Abstract

Abstract 3927

Poster Board III-863

In previous studies we characterized the t(X;14)(p11.4;q32) translocation in a patient with MALT lymphoma and found that GPR34, an orphan G-protein coupled receptor (GPCR), was highly expressed due to its juxtaposition to the IGHSA2 switch region. As part of a larger MALT gene expression-profiling project, we have now acquired gene expression analysis on the patient carrying the t(X;14)(p11;q32) translocation and have confirmed overexpression of GPR34. We then measured GPR34 mRNA expression in a panel of MALT lymphomas (n=17) and found that GPR34 was expressed at levels higher than that seen in normal B cells (mean, 11.3 fold; median, 5.5; range, 1.4-64 fold). When analyzed separately, 70% (12/17) had an expression level greater than 3-fold over normal B cells. Of note, in a gastric MALT lymphoma specimen, we found a 64 fold increase in GPR34 mRNA expression. FISH studies performed on this specimen showed an extra intact GPR34 signal but no translocation involving IGH or GPR34, suggesting that other mechanisms, including gene dosage effect, can upregulate GPR34. Elevated expression of GPR34 mRNA was also detected in other histologic types of NHL, but not to the extent seen in MALT lymphoma. Taken together, these data suggest that GPR34 is commonly overexpressed in MALT lymphoma and that deregulation of GPR34 expression can occur independent of a t(X;14)(p11.4;q32) translocation.

The receptor encoded by GPR34 is most similar to the PY2 receptor subfamily of GPCR and GPR34 mRNA transcripts are abundant in mast cells while lower levels were detected in other immune cells including B cells. Signals from GPR34 have been briefly described and the results to date suggest that overexpression of GPR34 results in an accumulation of inositol phosphates. To further characterize the impact of GPR34 overexpression on cell signaling, HeLa cells were transduced with a retroviral expression plasmid (pBMN-GFP) that expresses GPR34 and GFP. GFP expressing cells were isolated and overexpression of GPR34 mRNA was confirmed by PCR and GPR34 protein expression was detected by flow cytometry. When normalized to the isotype control, pBMN-GPR34 cells expressed 17-fold more GPR34 on their cell surface compared to the pBMN-vector control cells. To determine which signaling pathways were affected by GPR34 overexpression, pBMN-GPR34 or pBMN-vector control cells were transfected with an AP-1, CRE, NF-κB, E2F, SRE, NFAT, or ISRE- luciferase reporter plasmid. Upon normalization with renilla, pBMN-GPR34 expressing cells had increased luciferase activity (n=3) driven by AP-1 (5.35-fold), CRE (4.7), NF-κB (2.8-fold), and E2F (2.13) when compared to pBMN-vector control cells. ISRE, NFAT, and SRE mediated luciferase expression was similar in the GPR34 and control cells. AP-1 and CRE have been implicated in a large variety of cellular processes, including transformation, and both AP-1 and CRE activity is induced upon activation of MAP kinases. To determine if MAPK activity was also upregulated in GPR34 expressing cells, we analyzed the phosphorylation status of Erk1/2 in pBMN-GPR34 cells by western blot and found that Erk1/2 was constitutively phosphorylated in GRP34 expressing cells (1.8 fold increase) compared to vector control cells. Increased phosphorylation of PKC-α/β was also detected in pBMN-GPR34 cells (3.5 fold increase compared to control cells). To determine the biologic impact of GRP34 overexpression on cell growth, the proliferation rates of pBMN-control and pBMN-GPR34 cells were compared and it was found that proliferation of GPR34 expressing cells was 2.2 times higher than that seen in control cells. Because the MAPK kinase pathway was found to be active in the pBMN-GPR34 cells, we tested the effect of the MEK inhibitor PD98059 on proliferation and saw a dose dependent decrease in proliferation of GPR34 expressing cells. These results suggest that GPR34-mediated proliferation is Erk-dependent.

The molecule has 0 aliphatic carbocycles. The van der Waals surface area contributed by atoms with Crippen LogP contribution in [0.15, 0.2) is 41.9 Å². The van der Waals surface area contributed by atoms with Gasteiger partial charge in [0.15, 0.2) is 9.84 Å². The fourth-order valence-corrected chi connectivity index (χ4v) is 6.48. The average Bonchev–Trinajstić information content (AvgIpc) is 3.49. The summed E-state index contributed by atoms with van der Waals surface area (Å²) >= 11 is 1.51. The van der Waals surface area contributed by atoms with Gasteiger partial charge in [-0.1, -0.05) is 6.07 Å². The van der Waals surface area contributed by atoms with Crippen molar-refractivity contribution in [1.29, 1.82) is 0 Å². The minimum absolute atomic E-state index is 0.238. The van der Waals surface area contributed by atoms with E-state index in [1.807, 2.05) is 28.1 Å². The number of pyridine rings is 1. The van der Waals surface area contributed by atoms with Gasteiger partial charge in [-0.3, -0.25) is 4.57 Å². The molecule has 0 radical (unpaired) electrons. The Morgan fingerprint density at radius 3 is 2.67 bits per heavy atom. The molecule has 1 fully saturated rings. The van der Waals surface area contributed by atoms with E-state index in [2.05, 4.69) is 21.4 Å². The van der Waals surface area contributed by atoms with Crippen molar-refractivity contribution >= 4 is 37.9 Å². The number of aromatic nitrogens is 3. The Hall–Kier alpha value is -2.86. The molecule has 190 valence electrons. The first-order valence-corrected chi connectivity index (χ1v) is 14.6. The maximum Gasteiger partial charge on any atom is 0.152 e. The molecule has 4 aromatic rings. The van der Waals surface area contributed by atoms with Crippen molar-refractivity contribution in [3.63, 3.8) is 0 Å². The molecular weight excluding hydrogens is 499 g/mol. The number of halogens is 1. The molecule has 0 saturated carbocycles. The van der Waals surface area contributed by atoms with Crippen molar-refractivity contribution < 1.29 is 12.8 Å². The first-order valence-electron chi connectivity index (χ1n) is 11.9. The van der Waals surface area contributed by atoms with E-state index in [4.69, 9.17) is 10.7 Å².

In summary, these data suggest that deregulation of GPR34 is commonly found in MALT lymphoma and that overexpression of GPR34 results in activation of Erk1/2, phosphorylation of PKC, and results is AP-1 and CRE mediated transcription. Additionally, our data suggest that overexpression of GPR34 results in increased cell growth that is MAPK-dependent. Taken together, this studies indicate that overexpression of a GPCR, GPR34, may be a novel mechanism by which MALT, lymphoma, and potentially other subtypes of NHL, develop.

Disclosures:

No relevant conflicts of interest to declare.

Author notes

*

Asterisk with author names denotes non-ASH members.